Tom Stacey is being driven to distraction by a strange buzzing sound that seems to be following him around. Bees, he thinks. Bees in the fridge when he’s preparing for a blind date. Bees in the computer at work when a colleague is teasing him. Bees in his phone when he’s waiting for a call.
He has recently joined a dating agency, and his encounters haven’t been going well. None of the women he has been set up with quite fits the bill, and he’s been informed by the agency owners that the feeling has been exclusively likewise. He decides that it’s high time to approach the dating business with a more scientific reasoning, and sets his mind to deciding what makes his ideal woman. It’s then that he remembers a face from his past – Sarah McCarthy.
It becomes apparent quite early on that Tom isn’t the easiest of people to get to know. Never nasty, never knowingly cruel he nonetheless has few social graces and believes his arsenal of facts is sufficient for conversation. Living in a bed-sit, working a dead-end job alongside childhood acquaintances in a factory, isolated and lonely, Tom is a strangely likable character. Because everything is seen from his point of view, from his periodical memories of the summer he spent travelling around Dublin with his grandfather to the acute emotions he feels but is quite unable to profess, it’s like an insight into the mind of an awkward, damaged individual who is a whole lot more than the irritating oddball on the surface.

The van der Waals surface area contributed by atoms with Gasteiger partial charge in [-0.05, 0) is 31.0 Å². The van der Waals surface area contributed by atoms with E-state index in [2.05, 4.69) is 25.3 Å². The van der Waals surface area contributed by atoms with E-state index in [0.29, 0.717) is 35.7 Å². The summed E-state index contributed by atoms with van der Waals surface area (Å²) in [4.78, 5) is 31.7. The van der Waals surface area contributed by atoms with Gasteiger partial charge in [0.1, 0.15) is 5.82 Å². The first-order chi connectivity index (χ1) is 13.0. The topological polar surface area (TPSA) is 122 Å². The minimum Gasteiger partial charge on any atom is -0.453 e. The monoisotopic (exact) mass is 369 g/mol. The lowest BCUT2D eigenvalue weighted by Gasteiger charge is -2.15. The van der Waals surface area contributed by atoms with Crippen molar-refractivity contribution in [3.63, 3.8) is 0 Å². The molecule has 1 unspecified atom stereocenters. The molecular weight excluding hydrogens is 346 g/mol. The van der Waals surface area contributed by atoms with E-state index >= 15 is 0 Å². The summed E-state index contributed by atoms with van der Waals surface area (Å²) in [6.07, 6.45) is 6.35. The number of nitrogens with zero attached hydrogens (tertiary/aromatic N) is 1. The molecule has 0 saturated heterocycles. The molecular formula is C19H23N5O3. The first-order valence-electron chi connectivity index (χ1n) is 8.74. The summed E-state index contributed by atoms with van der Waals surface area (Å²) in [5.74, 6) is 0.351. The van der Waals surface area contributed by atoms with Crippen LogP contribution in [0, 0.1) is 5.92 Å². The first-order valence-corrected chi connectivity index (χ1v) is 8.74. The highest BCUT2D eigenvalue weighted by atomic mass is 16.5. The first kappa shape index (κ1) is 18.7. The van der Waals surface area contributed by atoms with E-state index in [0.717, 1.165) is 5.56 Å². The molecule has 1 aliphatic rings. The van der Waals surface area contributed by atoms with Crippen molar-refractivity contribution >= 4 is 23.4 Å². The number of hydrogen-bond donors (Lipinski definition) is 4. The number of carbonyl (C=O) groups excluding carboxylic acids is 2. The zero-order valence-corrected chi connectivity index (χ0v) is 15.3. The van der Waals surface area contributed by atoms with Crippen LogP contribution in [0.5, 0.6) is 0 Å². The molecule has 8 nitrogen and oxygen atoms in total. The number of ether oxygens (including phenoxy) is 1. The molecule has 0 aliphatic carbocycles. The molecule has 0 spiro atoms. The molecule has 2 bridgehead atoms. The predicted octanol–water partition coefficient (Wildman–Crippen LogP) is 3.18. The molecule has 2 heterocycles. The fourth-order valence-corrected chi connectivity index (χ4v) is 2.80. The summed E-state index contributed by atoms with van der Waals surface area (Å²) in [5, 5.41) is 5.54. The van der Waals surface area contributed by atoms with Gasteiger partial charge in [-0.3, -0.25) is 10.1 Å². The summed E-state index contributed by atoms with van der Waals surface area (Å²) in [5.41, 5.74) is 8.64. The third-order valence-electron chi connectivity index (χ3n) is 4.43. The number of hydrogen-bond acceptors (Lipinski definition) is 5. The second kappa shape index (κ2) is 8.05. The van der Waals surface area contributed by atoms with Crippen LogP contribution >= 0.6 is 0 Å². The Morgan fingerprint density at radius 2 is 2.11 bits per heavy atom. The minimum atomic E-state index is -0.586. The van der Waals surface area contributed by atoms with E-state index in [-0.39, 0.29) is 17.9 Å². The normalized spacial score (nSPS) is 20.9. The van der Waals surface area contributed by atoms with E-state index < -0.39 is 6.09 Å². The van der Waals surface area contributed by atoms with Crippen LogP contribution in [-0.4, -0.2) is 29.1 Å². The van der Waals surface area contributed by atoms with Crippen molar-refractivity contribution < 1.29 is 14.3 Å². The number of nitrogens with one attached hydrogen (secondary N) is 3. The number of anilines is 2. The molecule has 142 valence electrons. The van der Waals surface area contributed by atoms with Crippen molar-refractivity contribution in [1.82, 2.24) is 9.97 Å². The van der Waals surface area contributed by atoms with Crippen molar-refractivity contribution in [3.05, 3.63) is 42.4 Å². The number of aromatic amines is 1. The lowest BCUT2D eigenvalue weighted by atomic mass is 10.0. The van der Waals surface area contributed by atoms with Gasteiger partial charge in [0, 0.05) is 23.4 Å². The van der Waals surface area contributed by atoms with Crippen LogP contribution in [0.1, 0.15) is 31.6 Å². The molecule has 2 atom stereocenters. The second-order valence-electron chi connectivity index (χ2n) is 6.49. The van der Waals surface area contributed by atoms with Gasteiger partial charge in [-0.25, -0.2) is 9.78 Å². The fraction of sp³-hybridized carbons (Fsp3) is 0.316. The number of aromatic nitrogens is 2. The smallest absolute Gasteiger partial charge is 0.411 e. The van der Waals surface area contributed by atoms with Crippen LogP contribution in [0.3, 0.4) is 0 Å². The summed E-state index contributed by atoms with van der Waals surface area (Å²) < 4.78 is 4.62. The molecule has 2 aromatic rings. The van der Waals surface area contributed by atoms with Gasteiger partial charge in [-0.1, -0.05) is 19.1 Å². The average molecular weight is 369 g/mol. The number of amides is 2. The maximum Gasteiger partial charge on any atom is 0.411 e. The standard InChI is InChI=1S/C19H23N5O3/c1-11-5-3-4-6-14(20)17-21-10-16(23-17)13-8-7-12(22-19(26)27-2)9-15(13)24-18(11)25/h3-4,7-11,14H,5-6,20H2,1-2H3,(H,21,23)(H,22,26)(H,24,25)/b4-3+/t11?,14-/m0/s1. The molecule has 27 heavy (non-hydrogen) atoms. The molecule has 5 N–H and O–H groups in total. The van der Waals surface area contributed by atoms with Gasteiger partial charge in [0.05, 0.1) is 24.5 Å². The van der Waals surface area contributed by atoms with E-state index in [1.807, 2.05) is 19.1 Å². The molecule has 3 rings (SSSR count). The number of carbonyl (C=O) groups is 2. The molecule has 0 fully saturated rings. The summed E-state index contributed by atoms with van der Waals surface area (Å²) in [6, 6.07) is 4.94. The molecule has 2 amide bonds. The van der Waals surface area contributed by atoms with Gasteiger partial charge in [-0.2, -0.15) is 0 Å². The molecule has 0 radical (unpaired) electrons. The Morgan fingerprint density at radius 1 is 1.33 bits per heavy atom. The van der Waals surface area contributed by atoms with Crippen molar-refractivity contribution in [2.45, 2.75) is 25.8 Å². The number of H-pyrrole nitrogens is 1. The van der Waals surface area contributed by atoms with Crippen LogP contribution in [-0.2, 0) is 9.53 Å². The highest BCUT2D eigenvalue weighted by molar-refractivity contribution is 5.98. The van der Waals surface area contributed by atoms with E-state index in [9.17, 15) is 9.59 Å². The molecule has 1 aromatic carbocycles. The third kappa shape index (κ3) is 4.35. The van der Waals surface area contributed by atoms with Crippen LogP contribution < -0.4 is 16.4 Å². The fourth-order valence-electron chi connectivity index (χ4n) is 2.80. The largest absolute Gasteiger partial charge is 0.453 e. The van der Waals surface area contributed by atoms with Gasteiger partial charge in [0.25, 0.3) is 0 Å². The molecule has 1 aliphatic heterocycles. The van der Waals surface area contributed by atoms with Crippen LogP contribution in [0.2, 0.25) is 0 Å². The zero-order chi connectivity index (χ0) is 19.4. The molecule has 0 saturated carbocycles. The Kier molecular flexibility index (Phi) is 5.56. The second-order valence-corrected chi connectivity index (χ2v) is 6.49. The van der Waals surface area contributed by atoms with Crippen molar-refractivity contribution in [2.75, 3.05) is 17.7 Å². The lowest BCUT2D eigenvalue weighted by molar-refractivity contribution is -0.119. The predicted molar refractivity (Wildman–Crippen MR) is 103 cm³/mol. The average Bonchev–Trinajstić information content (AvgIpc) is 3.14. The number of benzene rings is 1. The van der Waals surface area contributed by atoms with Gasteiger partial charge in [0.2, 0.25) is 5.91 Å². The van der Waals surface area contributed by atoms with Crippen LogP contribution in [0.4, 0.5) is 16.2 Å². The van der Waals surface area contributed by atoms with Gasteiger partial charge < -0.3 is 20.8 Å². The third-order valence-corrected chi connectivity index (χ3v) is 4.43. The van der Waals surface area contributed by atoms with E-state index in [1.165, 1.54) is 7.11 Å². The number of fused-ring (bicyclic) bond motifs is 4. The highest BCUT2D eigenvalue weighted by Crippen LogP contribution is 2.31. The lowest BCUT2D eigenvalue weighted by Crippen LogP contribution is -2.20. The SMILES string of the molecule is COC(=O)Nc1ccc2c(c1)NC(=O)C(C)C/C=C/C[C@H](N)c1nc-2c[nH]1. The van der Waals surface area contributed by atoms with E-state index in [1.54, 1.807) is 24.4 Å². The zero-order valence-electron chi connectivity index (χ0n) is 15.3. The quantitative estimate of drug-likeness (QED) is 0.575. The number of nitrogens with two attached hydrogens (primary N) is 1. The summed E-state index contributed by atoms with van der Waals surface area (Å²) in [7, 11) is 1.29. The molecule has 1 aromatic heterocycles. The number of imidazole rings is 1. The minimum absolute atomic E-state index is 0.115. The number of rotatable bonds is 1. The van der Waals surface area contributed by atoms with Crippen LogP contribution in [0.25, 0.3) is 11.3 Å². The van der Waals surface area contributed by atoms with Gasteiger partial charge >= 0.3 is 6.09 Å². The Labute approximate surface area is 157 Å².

Don’t be put off by A Model Partner’s title. Like judging a book by its cover I did, and before settling into a modified mind-frame was confused and a bit baffled by the direction it was taking. Beginning with a date and a meeting with the directors of the agency it seems like the story will be all about Tom’s quest for love, but an encounter at work and the emergence of some surreal delusions puts paid to that. The title has some relevance – to facilitate Tom’s research into deciding what might constitute his ideal woman he manages to get his hands on a waxwork model – but because of the much wider and more interesting facets to the story it feels like the title was tacked on to appeal to a certain demographic, who probably wouldn’t choose to read past the first few pages.
Seery has deftly created a unique character in Tom, and really skillfully portrays his inner demons and outer quirks in a remarkable way. Tom’s interactions with other people are wholly believable too, and the supporting characters are never one-dimensional. Tom’s sometimes weird behavior seems almost reasonable through his eyes, from ‘house-sitting’ his neighbours’ flat while they’re away, unbeknownst to them, to trying desperately to get a photograph of a woman’s striking grey eyes. Seery is a gifted storyteller, his descriptions of everyday environments are captivating and the dialogue convincing.
I can’t exactly say I liked the book, however. In some ways it made me uneasy, so agonizing the simple misunderstandings, invoking an unbearable empathy for Tom. It is though funny and warm, and intriguing. The mystery of the buzzing is eventually unraveled, revealing an even more poignant layer to the protagonist. Upon judging it by its title I did it a disservice; not unlike writing someone like Tom off before delving deeper into what makes him tick. Or rather, buzz.
– Aoife B. Burke
First Published in The Tuam Herald on 26th June 2014